But the closest it got to identifying which salt substitute they used was to say:

“Regular salt is about 100% NaCl [sodium], and salt substitute was defined on the basis of 5% or more of NaCl [sodium] being replaced with KCl [potassium chloride].”

This prompted me to scurry around to find a specific brand to tell you about. Amazon.com has a few that might fit the bill, but this one seems to clear the hurdle set by the study and is also “Amazon’s Choice”, if that’s any consolation:

Use a salt substitute for high blood pressure
(Click image for more info.)

 

Update: A Subscriber wrote to tell me about two additional salt substitutes that contain no salt, but retain its flavor, as well as a book on the topic:

[one_third_first][/one_third_first][two_third_last]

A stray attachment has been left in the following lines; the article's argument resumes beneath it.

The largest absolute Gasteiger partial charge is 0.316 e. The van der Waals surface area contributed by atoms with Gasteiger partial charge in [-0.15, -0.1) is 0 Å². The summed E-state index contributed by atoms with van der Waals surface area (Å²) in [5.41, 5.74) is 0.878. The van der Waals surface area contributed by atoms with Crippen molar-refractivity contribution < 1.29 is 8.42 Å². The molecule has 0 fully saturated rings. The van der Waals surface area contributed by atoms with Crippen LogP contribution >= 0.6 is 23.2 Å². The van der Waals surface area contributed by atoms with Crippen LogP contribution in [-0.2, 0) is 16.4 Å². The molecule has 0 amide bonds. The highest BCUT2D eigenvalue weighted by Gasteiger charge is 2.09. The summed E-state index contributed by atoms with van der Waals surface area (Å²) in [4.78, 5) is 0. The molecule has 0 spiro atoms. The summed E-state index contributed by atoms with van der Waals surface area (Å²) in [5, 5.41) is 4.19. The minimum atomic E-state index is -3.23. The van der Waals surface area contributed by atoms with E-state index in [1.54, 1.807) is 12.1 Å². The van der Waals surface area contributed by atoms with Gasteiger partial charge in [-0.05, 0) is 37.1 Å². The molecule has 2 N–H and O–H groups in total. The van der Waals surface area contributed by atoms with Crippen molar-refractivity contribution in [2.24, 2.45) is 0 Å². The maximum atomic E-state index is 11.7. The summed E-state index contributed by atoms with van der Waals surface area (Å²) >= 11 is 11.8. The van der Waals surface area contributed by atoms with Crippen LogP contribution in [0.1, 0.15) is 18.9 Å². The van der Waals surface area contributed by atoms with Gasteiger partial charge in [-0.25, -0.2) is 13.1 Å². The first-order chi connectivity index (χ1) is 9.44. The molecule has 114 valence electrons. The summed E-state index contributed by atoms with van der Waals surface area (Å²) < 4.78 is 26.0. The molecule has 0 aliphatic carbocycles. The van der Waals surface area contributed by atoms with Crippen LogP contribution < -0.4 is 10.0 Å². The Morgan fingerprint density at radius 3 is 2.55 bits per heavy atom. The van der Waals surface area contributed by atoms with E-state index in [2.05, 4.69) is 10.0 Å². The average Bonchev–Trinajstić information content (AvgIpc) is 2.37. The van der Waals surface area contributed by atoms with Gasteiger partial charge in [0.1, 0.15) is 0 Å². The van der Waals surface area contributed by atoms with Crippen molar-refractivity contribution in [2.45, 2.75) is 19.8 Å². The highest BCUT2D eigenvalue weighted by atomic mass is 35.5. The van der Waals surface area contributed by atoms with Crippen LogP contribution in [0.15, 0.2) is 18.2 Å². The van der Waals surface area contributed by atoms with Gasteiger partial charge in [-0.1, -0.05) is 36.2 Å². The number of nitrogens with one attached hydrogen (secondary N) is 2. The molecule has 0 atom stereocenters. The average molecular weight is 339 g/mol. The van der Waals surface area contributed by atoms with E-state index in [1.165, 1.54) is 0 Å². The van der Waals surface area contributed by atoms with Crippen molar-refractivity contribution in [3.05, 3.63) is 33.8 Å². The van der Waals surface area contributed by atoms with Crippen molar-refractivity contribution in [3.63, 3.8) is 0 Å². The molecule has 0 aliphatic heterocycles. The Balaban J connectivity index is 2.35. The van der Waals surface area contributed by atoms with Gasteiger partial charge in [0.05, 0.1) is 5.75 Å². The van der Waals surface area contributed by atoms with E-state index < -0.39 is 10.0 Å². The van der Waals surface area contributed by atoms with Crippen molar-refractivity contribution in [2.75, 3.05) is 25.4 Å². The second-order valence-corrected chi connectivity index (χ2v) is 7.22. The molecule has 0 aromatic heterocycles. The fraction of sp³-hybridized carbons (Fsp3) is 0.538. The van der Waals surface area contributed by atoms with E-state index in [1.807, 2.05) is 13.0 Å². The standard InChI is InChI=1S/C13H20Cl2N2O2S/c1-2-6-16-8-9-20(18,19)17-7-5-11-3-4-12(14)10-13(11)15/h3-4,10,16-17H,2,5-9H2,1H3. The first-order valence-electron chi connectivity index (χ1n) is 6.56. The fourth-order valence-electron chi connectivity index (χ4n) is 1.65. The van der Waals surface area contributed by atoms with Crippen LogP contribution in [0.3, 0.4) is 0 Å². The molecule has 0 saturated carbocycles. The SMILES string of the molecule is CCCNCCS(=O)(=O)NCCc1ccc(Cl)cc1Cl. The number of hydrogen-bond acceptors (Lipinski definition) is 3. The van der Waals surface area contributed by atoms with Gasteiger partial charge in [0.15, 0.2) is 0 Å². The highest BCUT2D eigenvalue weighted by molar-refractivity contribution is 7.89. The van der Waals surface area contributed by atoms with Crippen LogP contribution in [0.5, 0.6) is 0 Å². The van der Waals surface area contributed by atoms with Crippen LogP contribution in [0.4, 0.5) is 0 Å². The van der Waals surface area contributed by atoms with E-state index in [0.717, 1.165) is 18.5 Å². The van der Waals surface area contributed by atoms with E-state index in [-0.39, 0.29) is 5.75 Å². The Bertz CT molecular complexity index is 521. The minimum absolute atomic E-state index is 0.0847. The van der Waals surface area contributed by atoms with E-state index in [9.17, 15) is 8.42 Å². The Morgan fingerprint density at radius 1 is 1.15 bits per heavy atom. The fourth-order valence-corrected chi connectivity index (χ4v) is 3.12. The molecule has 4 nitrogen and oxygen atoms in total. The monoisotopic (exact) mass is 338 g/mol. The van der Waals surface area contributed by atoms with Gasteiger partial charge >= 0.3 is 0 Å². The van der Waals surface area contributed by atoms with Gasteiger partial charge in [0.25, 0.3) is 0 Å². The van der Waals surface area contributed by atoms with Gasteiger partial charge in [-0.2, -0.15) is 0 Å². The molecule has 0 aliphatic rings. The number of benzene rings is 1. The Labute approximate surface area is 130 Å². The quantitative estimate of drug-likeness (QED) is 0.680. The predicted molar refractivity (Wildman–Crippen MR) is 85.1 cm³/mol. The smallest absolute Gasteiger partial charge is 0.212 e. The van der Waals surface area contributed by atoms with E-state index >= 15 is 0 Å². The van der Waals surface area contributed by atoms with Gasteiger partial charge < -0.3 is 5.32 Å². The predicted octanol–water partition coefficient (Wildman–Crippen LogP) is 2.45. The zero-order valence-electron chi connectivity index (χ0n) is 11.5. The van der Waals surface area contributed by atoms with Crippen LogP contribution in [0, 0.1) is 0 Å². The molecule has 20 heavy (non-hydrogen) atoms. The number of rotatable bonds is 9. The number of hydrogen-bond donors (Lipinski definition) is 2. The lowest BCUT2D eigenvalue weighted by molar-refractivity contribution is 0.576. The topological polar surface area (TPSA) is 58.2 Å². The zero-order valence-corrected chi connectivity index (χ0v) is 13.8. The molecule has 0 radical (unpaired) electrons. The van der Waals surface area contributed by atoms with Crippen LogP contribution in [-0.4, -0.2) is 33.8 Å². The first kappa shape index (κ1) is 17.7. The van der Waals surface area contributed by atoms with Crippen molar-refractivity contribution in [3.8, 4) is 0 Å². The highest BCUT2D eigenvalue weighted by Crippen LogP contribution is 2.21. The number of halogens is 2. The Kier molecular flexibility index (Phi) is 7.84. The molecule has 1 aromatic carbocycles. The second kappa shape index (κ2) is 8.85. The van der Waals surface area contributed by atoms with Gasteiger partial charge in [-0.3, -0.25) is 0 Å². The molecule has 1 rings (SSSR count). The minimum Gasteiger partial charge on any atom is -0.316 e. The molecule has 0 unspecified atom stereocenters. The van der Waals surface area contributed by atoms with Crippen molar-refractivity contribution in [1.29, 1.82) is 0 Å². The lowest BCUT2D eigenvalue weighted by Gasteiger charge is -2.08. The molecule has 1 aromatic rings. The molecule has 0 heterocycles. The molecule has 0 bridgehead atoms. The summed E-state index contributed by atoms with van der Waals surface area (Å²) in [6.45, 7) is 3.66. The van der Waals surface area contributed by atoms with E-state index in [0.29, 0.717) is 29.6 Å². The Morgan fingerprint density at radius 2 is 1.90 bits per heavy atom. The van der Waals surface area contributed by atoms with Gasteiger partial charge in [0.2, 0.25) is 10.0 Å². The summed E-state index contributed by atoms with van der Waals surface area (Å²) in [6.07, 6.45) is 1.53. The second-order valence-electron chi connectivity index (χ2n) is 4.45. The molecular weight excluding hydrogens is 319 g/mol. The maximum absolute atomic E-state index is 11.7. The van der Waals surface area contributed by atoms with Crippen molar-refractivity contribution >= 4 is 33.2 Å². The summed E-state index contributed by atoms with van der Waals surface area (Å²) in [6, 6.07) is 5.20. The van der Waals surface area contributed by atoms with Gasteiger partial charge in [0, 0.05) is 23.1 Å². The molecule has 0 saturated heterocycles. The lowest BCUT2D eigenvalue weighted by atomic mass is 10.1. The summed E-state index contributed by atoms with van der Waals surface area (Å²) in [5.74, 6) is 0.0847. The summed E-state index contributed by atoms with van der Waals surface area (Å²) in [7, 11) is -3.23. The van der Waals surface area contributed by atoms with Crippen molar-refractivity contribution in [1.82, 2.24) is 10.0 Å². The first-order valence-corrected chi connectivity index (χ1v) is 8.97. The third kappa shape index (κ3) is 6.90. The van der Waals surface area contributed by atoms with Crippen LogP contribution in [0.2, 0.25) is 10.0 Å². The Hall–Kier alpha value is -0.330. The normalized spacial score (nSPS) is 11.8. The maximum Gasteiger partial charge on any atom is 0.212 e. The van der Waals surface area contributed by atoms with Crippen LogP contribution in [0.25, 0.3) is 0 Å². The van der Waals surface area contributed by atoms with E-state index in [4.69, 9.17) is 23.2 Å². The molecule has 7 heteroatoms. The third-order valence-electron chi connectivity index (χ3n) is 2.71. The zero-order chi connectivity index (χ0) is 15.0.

NU-SALT Substitute, Sodium-free: Zero salt — Potassium chloride is the salt substitute component of the blend.[/two_third_last]

[one_third_first][/one_third_first][two_third_last]Boulder Salt Electrolyte Powder provides balanced electrolytes (that includes salt) to help ensure proper hydration during and/or after exercise. Typically, such electrolyte powders are superior to water when the exercise sessions are strenuous enough to cause profuse sweating and are of one hour or more in duration.[/two_third_last]

[one_third_first][/one_third_first][two_third_last]

The High Blood Pressure Solution: A Scientifically Proven Program for Preventing Strokes and Heart Disease asserts that the majority of cases of stroke, heart attack, and hypertension can easily be prevented by maintaining the proper ratio of potassium to sodium in the die. [/two_third_last]

 

And that’s it for this post about a salt substitute for high blood pressure. Soon, I want to do one on a sugar substitute. Spoiler alert: I use erythritol, which has a very low glycemic index, but I haven’t done any research to see if it’s the best. Stay tuned for that by subscribing to my Newsletter.

 

 

Last Updated on February 7, 2024 by Joe Garma


Tags

hypertension